Friday, 19 April 2019

It's a blank

My mind that is, things have happened but everything is overshadowed by trying to manage the PSPC.

There is no help available, CHS has refused to go to the gym for ages, I may put my foot down and insist but he still may refuse.

He still goes to Stroke Club but I've volunteered to help in the kitchen when he's there, it may encourage him to continue, he may give that up too.

Sometimes he is really unpleasant, sometimes he looks so scared and lost, it's heartbreaking.

13 comments:

Brenda said...

This is sad and difficult for you. Could your children help if you have children!!!!

kate steeper said...

would you like to borrow my wall to bang your head on chuck

Andie said...

Dear you,
I had a stroke in 2006 and believe me it changes you. However, all these years on and I hope I am a lot better. I can manage most things and have just done a load of ironing. My temper was off for a while but even that has evened out, I am told. I have had the joy to watch my youngest grandchild grow and she has lightened the load she is such a joy. My husband put up with a lot but I have improved and I know and feel I have. Keep your spirits up and enjoy your new boat. All things change. Love Andie xxx

The Weaver of Grass said...

I have no experience of such things but Andie's comments sound sensible.

Anonymous said...

I've been wondering how you were doing. I can't imagine, it must be so difficult. I have no advice to give, but just wanted to let you know that I'm thinking of you.

Witch Hazel said...

I wish I could think of something helpful to say. Hugs to you.

Theresa Y said...

I'm sorry you're going through this difficult time. I hope things get better. Maybe a support group for you. I don't mean volunteering in the kitchen. i'm mean a group that focuses on you. Sharing with people that can maybe give you some adice on how to handles things since they have walked in your shoes.

Pat said...

It's certainly tough. One day at a time here, though it's more like one minute at a time sometimes (most of the time)
Chin up lass.
Pat.

Margie from Toronto said...

I am so sorry that life seems to be getting more difficult rather than easier. The only bit of experience I can offer is what a friend went through with her husband after he had brain surgery. He became very difficult and very reliant on her - refused both physical and occupational therapy - and became quite mean, especially toward her. She became not only his caretaker but his servant. In the end, she died of cancer (she had ignored her symptoms because here was always something more that he needed). Ten years later he is still going strong - in a wheel chair but living on his own - getting out and about (something he refused to do when she was there to take care of things) and with an assistant to help in the apt. just a couple of days a week.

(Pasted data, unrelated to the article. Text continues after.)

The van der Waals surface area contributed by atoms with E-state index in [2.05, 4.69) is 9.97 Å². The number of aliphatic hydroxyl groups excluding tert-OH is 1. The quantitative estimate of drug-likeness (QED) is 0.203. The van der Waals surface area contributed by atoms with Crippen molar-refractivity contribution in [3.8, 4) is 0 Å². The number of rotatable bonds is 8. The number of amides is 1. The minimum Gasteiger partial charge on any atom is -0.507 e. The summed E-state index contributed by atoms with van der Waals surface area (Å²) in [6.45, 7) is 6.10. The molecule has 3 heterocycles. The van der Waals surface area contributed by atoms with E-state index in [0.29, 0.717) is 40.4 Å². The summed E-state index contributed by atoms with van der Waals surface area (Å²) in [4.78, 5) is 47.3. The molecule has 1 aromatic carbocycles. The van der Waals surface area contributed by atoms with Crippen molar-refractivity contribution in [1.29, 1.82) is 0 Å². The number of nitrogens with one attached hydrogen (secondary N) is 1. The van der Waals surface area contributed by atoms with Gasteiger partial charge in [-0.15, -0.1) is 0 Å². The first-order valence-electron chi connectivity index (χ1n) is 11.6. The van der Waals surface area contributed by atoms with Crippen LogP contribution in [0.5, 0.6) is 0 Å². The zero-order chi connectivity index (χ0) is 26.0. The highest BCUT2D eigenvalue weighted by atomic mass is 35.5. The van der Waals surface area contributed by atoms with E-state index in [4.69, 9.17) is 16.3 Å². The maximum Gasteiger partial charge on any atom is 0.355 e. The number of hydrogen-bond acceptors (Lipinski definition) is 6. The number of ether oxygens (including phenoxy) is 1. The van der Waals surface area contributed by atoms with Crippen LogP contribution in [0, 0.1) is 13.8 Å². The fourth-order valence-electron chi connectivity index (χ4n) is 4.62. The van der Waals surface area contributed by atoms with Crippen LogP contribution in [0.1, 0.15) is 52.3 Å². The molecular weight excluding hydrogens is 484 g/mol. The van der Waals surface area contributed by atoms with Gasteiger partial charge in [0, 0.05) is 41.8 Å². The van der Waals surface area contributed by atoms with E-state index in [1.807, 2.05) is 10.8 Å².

For both your sakes, don't give in, he has to learn to cope with both the physical and mental realities of his life now - and you need to have a life - full stop.

Anonymous said...

My husband had his first stroke in 2003, at the age of 54. Things changed instantly. He lost a good part of his vision, his short term memory is practically non-existent, and his balance is poor. But, he was determined to not let it stop him. Of course, he had to quit work but he "puttered" around the house and yard, always finding something to "do", even though things took 3 or 4 times as long to complete as before, and everything he did was slightly crooked. We had 14 good years, with an adapted lifestyle. We even travelled. In 2017, he had a second stroke complications and he is now in a chronic care facility (permanently). I understand your frustration and bewilderment. It is one minute at a time sometimes. Be thankful for all the good minutes and focus on them. Be glad, as I am, that he is still around. The alternative is not pleasant to think about.
Myra, from Winnipeg, Canada

kelley said...

Thinking of you...please take care of yourself...I know from personal experience the toll being a caretaker has on your body and soul...

Hard up Hester said...

Brenda I have children but they all have busy lives, they do what they can.

Kate, yes lease, a wall would be useful.

Theresa, I have looked but there are no support groups for the partners of stroke survivors.

Thank you for your comments I shall keep on buggering on and hope for the best.

Rosie said...

I have had two serious strokes 5 years apart. It has taken time and determination to recover quite well but have been left with deficits. It is so difficult to come to terms with and stay optimistic. It is scary that strokes are so sudden and unexpected. Suddenly I was unable to do things I was able to do as a child and felt infantilised and powerless. I grieve the loss of my healthy lively old self. Helping others see how I have progressed and emphasising that improvements can come even after a year or two of plateauing has spurred me on. Of course I have been selfish sometimes and frustration has got the better of me but it has been a team effort with all those around me. I am hoping that today has been a better day, don't underestimate how valuable your role is and how appreciated you are.

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